Researchers from the Infocomm Security Department at A*STAR’s Institute for Infocomm Research (I2R) and Singapore Management University’s (SMU) School of Information Systems have identified three proof-of-concept attacks which can be performed by third-party applications to threaten the security of the iOS platform.
The attacks, which include pass-code cracking, interference with or control of telephony functionality and sending tweets without the user’s awareness and permission, have been rectified by Apple Inc in its latest operating system, iOS 7.
Apple’s iOS operating system is one of the most popular mobile operating systems in terms of the number of users. As of January 2013, 500 million iOS devices have been sold worldwide, and Apple’s iTunes App Store has over 800,000 iOS third-party applications with downloads exceeding 40 billion.
Third-party applications are pervasively installed on these iOS devices as they provide various functions that significantly extend the usability of the mobile devices. However, these third-party applications pose potential threats by compromising the personal and business data stored on the devices.
Between June to October 2012, I2R and SMU researchers embarked on a task to unveil a generic attack vector that enables third-party applications to launch attacks on non-jailbroken iOS devices. The research team constructed multiple proof-of-concept attacks such as cracking the device PIN, blocking incoming calls and posting unauthorised tweets. To overcome these security breaches, the team proposed several mitigation methods to enhance the vetting process and the iOS application sandbox. Apple Inc. was notified of these security vulnerabilities and rectified them for the launch of iOS 7, acknowledging I2R’s and SMU’s contributions. Please see Appendix A for full information on the three security fixes developed by the I2R and SMU research team in iOS 7.
Dr Tan Geok Leng, Executive Director of the Institute for Infocomm Research (I2R) said, “I2R’s expertise in the infocomm security arena has once again been harnessed to benefit the mobile community. We are proud of our researchers’ efforts in boosting the security of Apple’s latest operating system – the iOS 7. The enhanced data protection, secured telephony functionality and protected Twitter functionality will let iOS end users utilise their mobile devices for leisure or work with a peace of mind.”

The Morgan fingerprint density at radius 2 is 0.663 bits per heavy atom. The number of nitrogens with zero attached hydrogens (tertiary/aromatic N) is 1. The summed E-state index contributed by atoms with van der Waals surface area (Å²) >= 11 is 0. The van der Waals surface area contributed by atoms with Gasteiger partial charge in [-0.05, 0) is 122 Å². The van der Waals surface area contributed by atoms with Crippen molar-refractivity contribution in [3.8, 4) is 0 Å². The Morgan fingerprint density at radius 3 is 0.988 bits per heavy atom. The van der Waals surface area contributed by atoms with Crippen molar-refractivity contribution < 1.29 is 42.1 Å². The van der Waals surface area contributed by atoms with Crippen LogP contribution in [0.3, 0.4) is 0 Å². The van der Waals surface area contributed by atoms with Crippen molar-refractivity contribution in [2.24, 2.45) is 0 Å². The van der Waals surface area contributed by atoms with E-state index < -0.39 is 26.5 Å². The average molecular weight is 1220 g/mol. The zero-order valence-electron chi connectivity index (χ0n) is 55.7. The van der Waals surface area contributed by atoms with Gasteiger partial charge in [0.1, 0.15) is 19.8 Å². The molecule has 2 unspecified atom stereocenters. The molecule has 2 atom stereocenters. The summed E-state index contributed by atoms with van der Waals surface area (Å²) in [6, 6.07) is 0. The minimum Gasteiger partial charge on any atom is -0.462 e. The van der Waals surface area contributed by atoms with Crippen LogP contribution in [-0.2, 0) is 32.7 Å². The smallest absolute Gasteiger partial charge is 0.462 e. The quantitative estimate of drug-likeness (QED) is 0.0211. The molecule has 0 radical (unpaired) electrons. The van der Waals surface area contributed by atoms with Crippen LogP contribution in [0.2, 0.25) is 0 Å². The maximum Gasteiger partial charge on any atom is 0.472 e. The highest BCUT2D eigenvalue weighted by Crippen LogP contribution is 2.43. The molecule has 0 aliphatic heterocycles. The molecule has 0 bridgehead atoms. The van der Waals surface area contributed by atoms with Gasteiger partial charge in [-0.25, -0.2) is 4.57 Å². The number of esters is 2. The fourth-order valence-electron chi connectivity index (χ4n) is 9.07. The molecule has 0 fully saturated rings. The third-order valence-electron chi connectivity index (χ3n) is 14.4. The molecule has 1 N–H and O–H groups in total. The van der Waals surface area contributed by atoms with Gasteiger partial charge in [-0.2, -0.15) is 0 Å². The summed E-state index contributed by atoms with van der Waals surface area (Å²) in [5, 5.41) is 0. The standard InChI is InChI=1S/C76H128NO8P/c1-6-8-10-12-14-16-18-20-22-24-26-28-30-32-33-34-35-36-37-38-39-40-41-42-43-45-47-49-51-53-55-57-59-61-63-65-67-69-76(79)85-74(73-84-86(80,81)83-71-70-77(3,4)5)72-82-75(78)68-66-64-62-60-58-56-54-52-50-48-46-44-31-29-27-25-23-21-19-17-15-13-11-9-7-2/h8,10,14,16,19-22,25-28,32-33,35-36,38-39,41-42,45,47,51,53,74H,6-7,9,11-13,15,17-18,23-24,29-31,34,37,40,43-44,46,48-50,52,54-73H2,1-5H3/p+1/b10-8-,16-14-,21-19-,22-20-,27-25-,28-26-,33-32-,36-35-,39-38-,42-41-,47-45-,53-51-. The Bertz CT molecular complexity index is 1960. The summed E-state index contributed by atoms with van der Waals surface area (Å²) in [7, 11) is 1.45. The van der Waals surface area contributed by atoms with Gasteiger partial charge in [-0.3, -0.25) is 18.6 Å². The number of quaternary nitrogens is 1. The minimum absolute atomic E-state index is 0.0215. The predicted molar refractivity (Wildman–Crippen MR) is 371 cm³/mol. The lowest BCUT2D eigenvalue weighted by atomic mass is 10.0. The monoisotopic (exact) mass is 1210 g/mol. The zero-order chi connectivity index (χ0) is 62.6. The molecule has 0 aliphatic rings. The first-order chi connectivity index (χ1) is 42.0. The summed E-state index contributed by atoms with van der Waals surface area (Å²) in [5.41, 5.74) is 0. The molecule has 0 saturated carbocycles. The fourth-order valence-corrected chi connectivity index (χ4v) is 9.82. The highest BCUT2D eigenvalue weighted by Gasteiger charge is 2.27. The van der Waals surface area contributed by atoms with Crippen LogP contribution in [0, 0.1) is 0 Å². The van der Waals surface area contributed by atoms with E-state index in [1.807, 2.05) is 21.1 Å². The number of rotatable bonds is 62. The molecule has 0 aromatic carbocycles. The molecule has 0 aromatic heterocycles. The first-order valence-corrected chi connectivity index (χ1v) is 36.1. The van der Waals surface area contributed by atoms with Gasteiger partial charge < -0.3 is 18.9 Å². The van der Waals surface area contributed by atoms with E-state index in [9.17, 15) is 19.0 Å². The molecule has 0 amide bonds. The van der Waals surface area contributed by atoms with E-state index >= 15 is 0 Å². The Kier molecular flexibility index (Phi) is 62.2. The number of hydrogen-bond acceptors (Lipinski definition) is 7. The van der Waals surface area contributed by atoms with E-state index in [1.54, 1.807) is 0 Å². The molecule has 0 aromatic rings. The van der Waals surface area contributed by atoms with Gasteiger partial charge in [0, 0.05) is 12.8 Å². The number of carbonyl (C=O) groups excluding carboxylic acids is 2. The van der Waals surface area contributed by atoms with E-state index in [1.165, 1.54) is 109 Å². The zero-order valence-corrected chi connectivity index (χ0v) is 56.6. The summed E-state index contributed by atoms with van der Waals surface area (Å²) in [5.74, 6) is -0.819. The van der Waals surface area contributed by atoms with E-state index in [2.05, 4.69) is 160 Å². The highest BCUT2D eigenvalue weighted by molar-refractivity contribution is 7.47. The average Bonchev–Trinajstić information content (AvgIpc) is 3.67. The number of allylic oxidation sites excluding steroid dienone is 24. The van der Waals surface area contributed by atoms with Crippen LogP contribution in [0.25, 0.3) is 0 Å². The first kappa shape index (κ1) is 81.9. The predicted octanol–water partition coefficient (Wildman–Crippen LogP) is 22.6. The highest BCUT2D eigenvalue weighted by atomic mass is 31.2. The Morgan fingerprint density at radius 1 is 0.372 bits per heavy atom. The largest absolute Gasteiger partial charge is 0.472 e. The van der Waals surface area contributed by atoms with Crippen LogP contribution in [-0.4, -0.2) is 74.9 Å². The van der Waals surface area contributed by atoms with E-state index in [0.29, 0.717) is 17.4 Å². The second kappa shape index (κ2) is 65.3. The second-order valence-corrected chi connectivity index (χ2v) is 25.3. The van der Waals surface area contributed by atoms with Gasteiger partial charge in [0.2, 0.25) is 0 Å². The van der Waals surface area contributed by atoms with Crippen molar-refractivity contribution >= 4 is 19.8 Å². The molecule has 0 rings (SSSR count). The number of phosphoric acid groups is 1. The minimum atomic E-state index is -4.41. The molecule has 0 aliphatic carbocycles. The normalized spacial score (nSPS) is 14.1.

SMU’s Vice Provost of Research and Dean of the School of Information Systems Professor Steven Miller, said “Information security is a core area of research at the SMU School of Information Systems. Our research team not only aims to create impact in the research community, but also in the wider community. I am pleased to note that our researchers have been able to leverage our expertise and technologies to enhance security in cyberspace, and in this case help strengthen the security of the iOS platform to protect the security and privacy of businesses and individuals.”
For more information, please contact:Ms. Doris Yang
The School possesses deep research R&D capability in four strategically-selected areas of IS technology: Information Security & Data Privacy; Data Management & Analytics; Intelligent Systems & Decision Analytics; and Software Systems. The fifth strategic area of the School is Information Systems & Management, where the faculty investigate the managerial aspects and business impact of IT in public and private sector organisations, and across value chains, markets and industries. Since its inception, SIS has established a strategic partnership with Carnegie Mellon. Through SIS, SMU and Carnegie Mellon launched the Living Analytics Research Centre (www.larc.smu.edu.sg) in 2011. More information on SIS can be found at: www.sis.smu.edu.sg
Researchers involved: Jin Han of the Institute for Infocomm Research working with Qiang Yan and Su Mon Kywe of Singapore Management University2. Telephony
Researchers involved: Jin Han of the Institute for Infocomm Research working with Qiang Yan and Su Mon Kywe of Singapore Management University; Tielei Wang, Kangjie Lu, Long Lu, Simon Chung, and Wenke Lee from the Georgia Institute of Technology3. Twitter
Researchers involved: Jin Han of the Institute for Infocomm Research working with Qiang Yan and Su Mon Kywe of Singapore Management University; Tielei Wang, Kangjie Lu, Long Lu, Simon Chung, and Wenke Lee from the Georgia Institute of Technology
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